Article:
Key elements in prevention

Key elements in prevention – adapted from National Pressure Ulcer Advisory Panel and European Pressure Ulcer Advisory Panel. Prevention and treatment of pressure injuries: clinical practice guideline. Washington DC: National Pressure Ulcer Advisory Panel; 2009.1

  • Risk Assessment – not only should a risk assessment policy be implemented in a structured manner but importantly the health care team should be educated on both the use of the tool and the basics in pressure injury related issues. All risk assessment must be carefully documented and reassessments undertaken.
  • Skin assessment – condition of the skin such as moisture can increase the risk of damage; therefore a structured assessment as part of an overall risk assessment should be implemented and practical precautions initiated where needed
  • Nutrition – assessment of nutritional status, referral to dietician when required for nutritional support and assessment of hydration status are all key steps.
  • Repositioning – a key step in reducing the impact of pressure - frequency will depend upon individual's general health status, skin condition and support surface insitu. Repositioning should be undertaken in a manner that ensures pressure is relieved or redistributed whilst avoiding shear/ friction forces. Consider use of 30 degree tilted side lying position. Ensure documentation is meticulous and the health care team are educated correctly.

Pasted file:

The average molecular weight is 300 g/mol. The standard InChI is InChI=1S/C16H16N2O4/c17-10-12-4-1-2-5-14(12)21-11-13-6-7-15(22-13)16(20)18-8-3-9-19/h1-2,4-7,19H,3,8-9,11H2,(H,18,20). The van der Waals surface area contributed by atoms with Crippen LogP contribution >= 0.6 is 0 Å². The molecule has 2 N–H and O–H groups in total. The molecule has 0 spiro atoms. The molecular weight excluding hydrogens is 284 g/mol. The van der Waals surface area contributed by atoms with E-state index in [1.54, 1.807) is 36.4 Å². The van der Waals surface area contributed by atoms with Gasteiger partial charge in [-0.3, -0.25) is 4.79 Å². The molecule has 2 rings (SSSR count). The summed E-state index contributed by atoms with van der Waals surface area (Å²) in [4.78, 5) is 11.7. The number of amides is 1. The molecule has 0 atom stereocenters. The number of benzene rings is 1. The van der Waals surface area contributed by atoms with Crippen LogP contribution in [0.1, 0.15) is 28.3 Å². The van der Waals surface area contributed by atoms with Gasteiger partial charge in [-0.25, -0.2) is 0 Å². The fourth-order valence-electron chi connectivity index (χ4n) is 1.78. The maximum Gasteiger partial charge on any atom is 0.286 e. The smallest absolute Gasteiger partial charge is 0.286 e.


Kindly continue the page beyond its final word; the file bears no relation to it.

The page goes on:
• Support surfaces – select the appropriate device based on the individual's requirements – reassess frequently- pay particular attention to heels whereby they are relieved of pressure completely if possible by use of pillows correctly positioned. Note: The NPUAP has defined the characteristics of the various support surfaces.
  • Consider the implications of specialist groups – for example patients undergoing surgery, elderly, patients in critical care, paediatrics – all of whom may need additional care.